Reply To: Shin Osaka station to universal studios

  • Joan Pahisa

    January 7, 2023 at 11:25 pm


    For local trains and subways, there’s no need to be there in advance. For long distance trains, as the Shinkansen between Tokyo and Osaka, 30 minutes in advance is what’s usual if you’ve booked the assistance when buying the ticket. 40 minutes is a safe bet if you don’t know how to get to the ticket gates where you usually go to say that you’ve arrived.

    Nevertheless, if it’s a folding wheelchair and your daughter may sit on regular seating and manage the gap between the train and the platform, she may be able to do without the assistance. If I remember correctly, there’s a small space behing the last row of seats of some train cars (at least car 11 does), where you can store a folded wheelchair. Either way, the assistance is useful if you don’t know the station as they lead the way.

    To go from Shin-Osaka to Universal Studios, local trains are a good option. For local trains, you don’t need to be there in advance to ask for assistance. You just talk to any of the staff and ask for a “slope” (the way portable ramps to access trains are called in Japan) and tell them you destination. They will help you get to the correct platform, wait for you when getting off and help you at the station if you need to do any transfers. So, from Shin-Osaka to Universal Studios, if the rest of the students are using local trains (or subway + local train [Osaka’s Loop Line direction Sakurajima from Umeda station], which is the other option), it’s ok to do it on a wheelchair (just ask any station staff for the assistance). I lived a year in Osaka using a wheelchair and that’s what I’d do, as accessibility on local trains and subways is really good (if you ask for the “slope” when getting to the station or reaching the ticket area) and as taxis are expensive and may not stop if they see you on a wheelchair.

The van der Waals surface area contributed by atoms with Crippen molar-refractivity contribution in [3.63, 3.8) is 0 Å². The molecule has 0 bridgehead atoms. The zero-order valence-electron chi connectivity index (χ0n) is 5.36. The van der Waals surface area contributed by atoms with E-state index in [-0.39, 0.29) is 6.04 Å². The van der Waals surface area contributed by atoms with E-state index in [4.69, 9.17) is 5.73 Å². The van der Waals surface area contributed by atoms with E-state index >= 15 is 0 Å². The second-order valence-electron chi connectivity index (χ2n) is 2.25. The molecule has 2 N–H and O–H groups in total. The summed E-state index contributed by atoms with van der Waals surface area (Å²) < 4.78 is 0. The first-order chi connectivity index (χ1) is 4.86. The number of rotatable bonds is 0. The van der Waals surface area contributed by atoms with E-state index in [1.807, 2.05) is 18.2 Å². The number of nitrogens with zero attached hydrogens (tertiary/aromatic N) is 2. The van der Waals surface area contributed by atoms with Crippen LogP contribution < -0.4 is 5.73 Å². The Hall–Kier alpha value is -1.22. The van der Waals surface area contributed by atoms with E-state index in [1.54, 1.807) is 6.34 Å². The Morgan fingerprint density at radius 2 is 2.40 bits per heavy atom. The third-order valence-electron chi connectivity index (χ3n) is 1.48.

On that note, if in the end you decide on taxis, I’d recommend folding the wheelchair before stopping the taxi. If they see that it’s a foldable wheelchair, you usually have a better chance of regular taxis stopping. At least, that’s my experience both in Japan and in other countries.

    Anyway, if she eventually comes, I’m sure that your daughter will really enjoy the trip!

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